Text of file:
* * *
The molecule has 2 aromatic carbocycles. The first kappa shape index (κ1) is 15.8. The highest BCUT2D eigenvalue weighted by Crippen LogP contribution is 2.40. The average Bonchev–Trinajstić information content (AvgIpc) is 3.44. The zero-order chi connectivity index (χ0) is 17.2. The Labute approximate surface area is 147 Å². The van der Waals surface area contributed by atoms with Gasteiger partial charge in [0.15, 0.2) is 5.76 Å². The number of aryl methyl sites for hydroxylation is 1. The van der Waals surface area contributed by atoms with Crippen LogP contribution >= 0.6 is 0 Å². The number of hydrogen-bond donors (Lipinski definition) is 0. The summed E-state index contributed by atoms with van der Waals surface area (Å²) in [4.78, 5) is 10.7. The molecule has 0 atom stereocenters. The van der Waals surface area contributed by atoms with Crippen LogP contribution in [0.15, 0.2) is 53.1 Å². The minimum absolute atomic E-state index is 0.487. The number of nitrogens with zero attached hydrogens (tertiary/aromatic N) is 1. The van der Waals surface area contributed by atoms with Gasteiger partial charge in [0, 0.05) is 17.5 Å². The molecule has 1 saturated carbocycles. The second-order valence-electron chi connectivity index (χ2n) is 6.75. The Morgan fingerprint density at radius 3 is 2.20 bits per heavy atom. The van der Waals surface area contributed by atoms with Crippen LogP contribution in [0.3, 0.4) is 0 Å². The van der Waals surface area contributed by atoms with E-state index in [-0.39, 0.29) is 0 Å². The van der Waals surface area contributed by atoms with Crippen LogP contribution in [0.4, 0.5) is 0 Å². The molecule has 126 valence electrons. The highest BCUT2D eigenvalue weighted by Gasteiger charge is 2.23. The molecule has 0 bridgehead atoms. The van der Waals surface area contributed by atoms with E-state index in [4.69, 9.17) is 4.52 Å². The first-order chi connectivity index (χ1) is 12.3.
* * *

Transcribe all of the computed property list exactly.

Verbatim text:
The molecule has 2 aromatic carbocycles. The first kappa shape index (κ1) is 15.8. The highest BCUT2D eigenvalue weighted by Crippen LogP contribution is 2.40. The average Bonchev–Trinajstić information content (AvgIpc) is 3.44. The zero-order chi connectivity index (χ0) is 17.2. The Labute approximate surface area is 147 Å². The van der Waals surface area contributed by atoms with Gasteiger partial charge in [0.15, 0.2) is 5.76 Å². The number of aryl methyl sites for hydroxylation is 1. The van der Waals surface area contributed by atoms with Crippen LogP contribution >= 0.6 is 0 Å². The number of hydrogen-bond donors (Lipinski definition) is 0. The summed E-state index contributed by atoms with van der Waals surface area (Å²) in [4.78, 5) is 10.7. The molecule has 0 atom stereocenters. The van der Waals surface area contributed by atoms with Crippen LogP contribution in [0.15, 0.2) is 53.1 Å². The minimum absolute atomic E-state index is 0.487. The number of nitrogens with zero attached hydrogens (tertiary/aromatic N) is 1. The van der Waals surface area contributed by atoms with Gasteiger partial charge in [0, 0.05) is 17.5 Å². The molecule has 1 saturated carbocycles. The second-order valence-electron chi connectivity index (χ2n) is 6.75. The Morgan fingerprint density at radius 3 is 2.20 bits per heavy atom. The van der Waals surface area contributed by atoms with Crippen LogP contribution in [0.3, 0.4) is 0 Å². The van der Waals surface area contributed by atoms with E-state index in [-0.39, 0.29) is 0 Å². The van der Waals surface area contributed by atoms with Crippen LogP contribution in [0.4, 0.5) is 0 Å². The molecule has 126 valence electrons. The highest BCUT2D eigenvalue weighted by Gasteiger charge is 2.23. The molecule has 0 bridgehead atoms. The van der Waals surface area contributed by atoms with E-state index in [4.69, 9.17) is 4.52 Å². The first-order chi connectivity index (χ1) is 12.3.